Bloodfin Tetra Facts
If you are seeking a hardy, easy-going and lovely fish for a community tank, then adding bloodfin tetra to your tank is the perfect addition.
Because bloodfin tetras are quite docile, they make excellent tankmates with others in a tropical, community tank. They do however get quite active during courtship. In fact, they sometimes have been known to leap out of the water during this time!
Bloodfin tetras are schooling fish, so they do best when there are at least 5 or 6 of them in the tank together. The bloodfin tetra gets its name from the red color of its fins (tail, dorsal, anal and adipose). Their bodies are silver in color.
Bloodfin tetras are on the larger side, growing to be about 2 inches. They also have fairly long life-spans and can live up to 10 years.
The ideal temperature for tetras spans a fairly large range – from 64 to 83 degrees Farenheit. However, if you want to your bloodfin tetras to maintain the vibrant red color of their fins, it’s advisable to keep the water on the higher end of this range.
As an egg layer, the bloodfin tetra are happiest in soft, slightly acidic water. A good pH range is 6.0 to 8.0. For breeding, soft water is highly recommended.
The bloodfin tetra will eat a variety of food, and is an omnivore. Choose high quality flake, fresh and live foods. They are quite active, so they should be fed 3 to 4 times per day. Feed them as much as they can eat within the first 3 minutes. If you want to give them a treat, blood worms or brine shrimp are good choices.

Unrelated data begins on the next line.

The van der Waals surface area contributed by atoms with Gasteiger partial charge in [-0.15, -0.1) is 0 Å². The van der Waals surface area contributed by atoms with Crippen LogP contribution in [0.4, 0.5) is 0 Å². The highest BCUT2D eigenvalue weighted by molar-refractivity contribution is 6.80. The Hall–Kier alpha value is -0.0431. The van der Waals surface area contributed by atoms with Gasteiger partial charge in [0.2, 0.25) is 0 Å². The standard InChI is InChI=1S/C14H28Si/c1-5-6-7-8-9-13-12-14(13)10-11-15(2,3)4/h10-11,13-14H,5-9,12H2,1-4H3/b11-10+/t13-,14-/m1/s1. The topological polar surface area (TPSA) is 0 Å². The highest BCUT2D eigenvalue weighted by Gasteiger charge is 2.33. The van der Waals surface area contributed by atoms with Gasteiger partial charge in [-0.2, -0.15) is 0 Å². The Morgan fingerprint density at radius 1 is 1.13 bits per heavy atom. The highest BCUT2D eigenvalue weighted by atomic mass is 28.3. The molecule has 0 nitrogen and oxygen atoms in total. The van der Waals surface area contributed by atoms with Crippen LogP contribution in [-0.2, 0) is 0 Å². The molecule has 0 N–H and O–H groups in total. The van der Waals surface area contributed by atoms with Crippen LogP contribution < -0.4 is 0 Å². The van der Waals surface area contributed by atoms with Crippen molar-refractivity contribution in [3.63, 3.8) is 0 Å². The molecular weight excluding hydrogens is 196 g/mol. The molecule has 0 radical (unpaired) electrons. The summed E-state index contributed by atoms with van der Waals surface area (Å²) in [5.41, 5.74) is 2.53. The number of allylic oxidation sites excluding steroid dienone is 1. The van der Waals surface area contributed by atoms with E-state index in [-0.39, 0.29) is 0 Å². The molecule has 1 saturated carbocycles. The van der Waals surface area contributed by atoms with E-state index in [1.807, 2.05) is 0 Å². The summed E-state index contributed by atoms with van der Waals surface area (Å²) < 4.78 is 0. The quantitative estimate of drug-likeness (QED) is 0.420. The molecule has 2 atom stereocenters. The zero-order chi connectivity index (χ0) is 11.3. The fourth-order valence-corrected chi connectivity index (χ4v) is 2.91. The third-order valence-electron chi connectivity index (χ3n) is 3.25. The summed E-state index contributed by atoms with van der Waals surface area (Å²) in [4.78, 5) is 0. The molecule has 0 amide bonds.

A good tank size for the bloodfin tetra is a 20 gallon tank. Since they are a schooling fish and prefer to have companions (at least 5), try not to keep them in a tank smaller than 20 gallons.
If you are planning on breeding bloodfin tetras, low lighting is recommended. The bloodfin tetras are egg layers, laying from 300 to 500 eggs.
To prepare the fish for breeding, feed them high quality foods, such as live brine shrimp. Be sure to prepare the tank with wide-leaved aquarium plants. The female will place her eggs on these leaves. Like many fish, bloodfin tetras will eat the eggs that they lay, so you must remove them from the tank, or else prepare a separate breeding tank ahead of time and remove the parents after the eggs are laid.
When first hatched, the fry will feast off of their yolk sacs. After that is exhausted, you will need to begin feeding them liquid fry food. After about a week, you can then begin feeding them baby brine shrimp.
As you can see, the bloodfin tetra is an excellent community fish that you will be able to enjoy for a long time!